Updated: Mar 20, 2020
If you want to make EDM or other genres of electronic music but can't afford to get plugins like Nexus, Serum, or Sylenth, this video is just the thing you need.
This blog post will show you the best free synthesizers to make music with and you can find a demo of how each one sounds in the video below.
The first one on the list is Kairatune by Futucraft and is available as AU and VST.
There are a lot of unique sounds packed into this with its presets alone.
Up next is a synth called Helm by Matt Tytel, which is kind of like Massive as you have the ability to link parameters together to be modulated.
To do that you just need to click a helmet and then move a parameter. To disconnect it, right-click to see the option.
Overall, it's a great looking synth with lots of presets and is available as VST, AU, and LV2.
Don't let the graphics fool you. Synth1 by Ichiro Toda is a very versatile plugin that gets you both retro and somewhat modern sounds.
Available as VST and AU in both 64 and 32 bit, this is one of the most widely used free synthesizers out there.
There is a huge community where you can find tonnes of presets either on the same page you download it on or over on KVR under the Banks and Patches tab for the plugin.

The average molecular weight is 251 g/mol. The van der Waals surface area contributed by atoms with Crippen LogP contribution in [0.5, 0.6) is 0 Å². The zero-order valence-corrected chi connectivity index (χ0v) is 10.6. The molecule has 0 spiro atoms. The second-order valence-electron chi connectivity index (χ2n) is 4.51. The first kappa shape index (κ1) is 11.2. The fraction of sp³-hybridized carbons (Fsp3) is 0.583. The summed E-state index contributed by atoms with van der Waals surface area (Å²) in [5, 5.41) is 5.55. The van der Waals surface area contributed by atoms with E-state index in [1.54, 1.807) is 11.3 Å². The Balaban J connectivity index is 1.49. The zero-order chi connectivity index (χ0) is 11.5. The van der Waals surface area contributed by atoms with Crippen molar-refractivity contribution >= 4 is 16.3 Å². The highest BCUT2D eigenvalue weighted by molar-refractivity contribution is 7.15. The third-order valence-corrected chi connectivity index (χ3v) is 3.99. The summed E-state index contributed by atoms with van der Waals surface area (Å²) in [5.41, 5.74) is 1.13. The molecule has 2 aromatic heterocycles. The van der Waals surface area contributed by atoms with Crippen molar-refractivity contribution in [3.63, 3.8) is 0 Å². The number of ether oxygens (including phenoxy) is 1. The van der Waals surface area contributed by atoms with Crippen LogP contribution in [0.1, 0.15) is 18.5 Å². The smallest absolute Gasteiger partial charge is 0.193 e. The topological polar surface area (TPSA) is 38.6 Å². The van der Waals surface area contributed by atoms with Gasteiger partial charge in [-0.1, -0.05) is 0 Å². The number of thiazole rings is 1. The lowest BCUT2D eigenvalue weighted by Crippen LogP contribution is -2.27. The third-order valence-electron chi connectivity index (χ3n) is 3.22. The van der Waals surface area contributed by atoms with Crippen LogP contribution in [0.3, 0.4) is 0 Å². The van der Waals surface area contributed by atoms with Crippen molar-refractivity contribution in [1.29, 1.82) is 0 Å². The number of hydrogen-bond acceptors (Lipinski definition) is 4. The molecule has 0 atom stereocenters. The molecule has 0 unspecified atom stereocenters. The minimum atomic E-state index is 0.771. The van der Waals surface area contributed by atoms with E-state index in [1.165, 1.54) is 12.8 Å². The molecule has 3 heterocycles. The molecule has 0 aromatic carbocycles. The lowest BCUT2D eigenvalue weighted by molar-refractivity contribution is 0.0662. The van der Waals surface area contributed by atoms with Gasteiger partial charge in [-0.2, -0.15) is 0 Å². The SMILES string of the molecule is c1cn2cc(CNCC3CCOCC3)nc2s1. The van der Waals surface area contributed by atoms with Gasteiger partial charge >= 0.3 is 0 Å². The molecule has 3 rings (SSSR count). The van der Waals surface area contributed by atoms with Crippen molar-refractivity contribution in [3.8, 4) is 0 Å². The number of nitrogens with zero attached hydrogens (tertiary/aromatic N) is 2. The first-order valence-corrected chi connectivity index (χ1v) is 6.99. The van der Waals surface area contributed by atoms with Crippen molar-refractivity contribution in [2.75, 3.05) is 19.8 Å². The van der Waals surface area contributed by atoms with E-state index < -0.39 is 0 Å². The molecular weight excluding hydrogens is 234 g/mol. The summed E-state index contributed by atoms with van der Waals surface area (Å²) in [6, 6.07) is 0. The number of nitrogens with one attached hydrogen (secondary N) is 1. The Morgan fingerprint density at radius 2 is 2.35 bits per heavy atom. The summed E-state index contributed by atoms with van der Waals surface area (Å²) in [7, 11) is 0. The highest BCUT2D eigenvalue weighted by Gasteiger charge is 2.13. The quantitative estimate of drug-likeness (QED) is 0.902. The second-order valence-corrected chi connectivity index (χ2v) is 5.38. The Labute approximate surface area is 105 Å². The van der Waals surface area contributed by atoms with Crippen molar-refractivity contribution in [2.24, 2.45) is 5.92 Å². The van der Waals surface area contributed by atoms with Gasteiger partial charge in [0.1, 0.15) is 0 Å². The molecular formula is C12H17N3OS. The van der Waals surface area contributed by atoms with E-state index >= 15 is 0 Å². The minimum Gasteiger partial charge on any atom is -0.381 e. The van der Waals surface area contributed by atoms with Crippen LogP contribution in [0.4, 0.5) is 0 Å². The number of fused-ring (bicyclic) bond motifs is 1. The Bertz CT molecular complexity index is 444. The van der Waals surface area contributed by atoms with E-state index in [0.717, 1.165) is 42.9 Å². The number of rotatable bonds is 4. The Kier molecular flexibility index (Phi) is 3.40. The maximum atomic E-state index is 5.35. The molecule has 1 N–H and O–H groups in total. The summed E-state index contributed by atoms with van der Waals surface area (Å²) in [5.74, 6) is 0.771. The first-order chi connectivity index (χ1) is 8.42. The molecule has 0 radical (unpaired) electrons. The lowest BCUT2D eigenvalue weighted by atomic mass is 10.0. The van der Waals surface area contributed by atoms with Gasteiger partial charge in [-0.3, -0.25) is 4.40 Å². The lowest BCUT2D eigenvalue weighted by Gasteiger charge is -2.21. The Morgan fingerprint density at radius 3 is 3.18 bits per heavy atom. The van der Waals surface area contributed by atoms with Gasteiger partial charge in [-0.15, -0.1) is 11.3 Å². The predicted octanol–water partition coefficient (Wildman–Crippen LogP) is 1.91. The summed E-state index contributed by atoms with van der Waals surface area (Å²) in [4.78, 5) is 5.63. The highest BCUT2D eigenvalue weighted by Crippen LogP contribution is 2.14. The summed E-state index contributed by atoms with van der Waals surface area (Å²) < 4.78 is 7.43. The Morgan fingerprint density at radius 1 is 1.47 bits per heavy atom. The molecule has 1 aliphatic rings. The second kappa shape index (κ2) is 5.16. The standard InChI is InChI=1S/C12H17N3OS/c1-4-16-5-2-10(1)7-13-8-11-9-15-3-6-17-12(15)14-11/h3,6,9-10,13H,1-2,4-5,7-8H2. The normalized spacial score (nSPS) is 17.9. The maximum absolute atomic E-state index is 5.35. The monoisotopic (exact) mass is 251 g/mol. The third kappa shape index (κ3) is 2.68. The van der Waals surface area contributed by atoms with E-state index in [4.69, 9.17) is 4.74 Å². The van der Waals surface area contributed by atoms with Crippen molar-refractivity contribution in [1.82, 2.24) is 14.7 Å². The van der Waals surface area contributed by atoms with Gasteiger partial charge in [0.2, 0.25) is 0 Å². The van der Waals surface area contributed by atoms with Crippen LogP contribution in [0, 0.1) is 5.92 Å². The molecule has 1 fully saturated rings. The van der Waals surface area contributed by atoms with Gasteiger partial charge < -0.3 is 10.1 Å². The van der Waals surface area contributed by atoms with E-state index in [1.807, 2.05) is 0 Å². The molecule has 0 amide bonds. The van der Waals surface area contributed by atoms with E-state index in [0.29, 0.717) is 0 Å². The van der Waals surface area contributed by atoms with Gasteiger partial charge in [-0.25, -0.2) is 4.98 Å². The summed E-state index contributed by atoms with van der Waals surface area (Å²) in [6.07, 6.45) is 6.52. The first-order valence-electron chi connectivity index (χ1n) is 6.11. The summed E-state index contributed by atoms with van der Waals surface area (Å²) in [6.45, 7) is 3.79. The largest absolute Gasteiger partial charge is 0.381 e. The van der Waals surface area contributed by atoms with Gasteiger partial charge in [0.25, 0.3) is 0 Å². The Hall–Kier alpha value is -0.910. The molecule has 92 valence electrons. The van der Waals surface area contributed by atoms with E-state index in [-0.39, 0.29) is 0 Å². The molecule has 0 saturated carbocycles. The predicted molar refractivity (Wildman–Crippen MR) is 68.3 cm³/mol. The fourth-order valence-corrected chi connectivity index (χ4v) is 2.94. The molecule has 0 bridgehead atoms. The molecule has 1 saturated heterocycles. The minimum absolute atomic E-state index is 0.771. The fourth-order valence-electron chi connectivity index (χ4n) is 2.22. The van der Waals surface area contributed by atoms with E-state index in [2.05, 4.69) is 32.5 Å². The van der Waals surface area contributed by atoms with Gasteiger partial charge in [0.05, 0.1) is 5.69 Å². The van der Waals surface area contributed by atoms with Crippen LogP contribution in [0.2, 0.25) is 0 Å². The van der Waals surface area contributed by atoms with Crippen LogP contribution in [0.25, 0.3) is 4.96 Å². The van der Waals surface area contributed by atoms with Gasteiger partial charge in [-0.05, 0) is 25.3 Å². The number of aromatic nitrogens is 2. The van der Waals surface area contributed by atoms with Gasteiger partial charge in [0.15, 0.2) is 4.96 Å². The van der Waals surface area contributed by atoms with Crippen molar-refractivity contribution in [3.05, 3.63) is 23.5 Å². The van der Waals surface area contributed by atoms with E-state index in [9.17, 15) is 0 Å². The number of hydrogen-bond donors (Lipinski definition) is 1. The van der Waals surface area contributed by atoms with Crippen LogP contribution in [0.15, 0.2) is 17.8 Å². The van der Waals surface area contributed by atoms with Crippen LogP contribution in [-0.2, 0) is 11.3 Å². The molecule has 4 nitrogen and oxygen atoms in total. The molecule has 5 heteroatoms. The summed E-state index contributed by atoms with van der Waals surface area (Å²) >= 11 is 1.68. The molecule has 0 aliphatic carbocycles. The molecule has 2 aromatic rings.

As for the presets that come with it, you'll need to run initsettings.exe for them to actually show up.
The first time I gave this plugin a try, I didn't know about this for over a year and that led me to just neglect it. But, after discovering this, it sounds great.
The next plugin is called Tunefish4 by Braincontrol. Available as VSTi and AU, this synth is really impressive.
Although it only has 67 presets, they really have some character to them. The percussion is crisp and the sound effects are quite unique.
A cool feature is the ability to arrange your effect stack, basically the order the signal passes through each effect.
Another one is the mod matrix, allowing you to link parameters to an LFO or ADSR.
The last, and of course, not least, is Phutura by Phuturetone. This is a synth that is simple yet offers pretty good sounds for EDM.
On the download page, the first option you see for Phutura is for Native Instruments' Reaktor so just scroll down to the bottom to get the 32-bit VST.
And it is only available for Windows.
As I said about Synth1, you can get additional preset banks for many synths from KRV under the Banks and Patches tab for each plugin.
These are all made by people who use the plugin and have done the hard work of creating great sounds for you, saving you a bunch of time.
Not to mention, it can be kinda hard to create your own patches and presets when you’re just getting started with a plugin.
With that, I hope you enjoyed. As always, thanks for reading.
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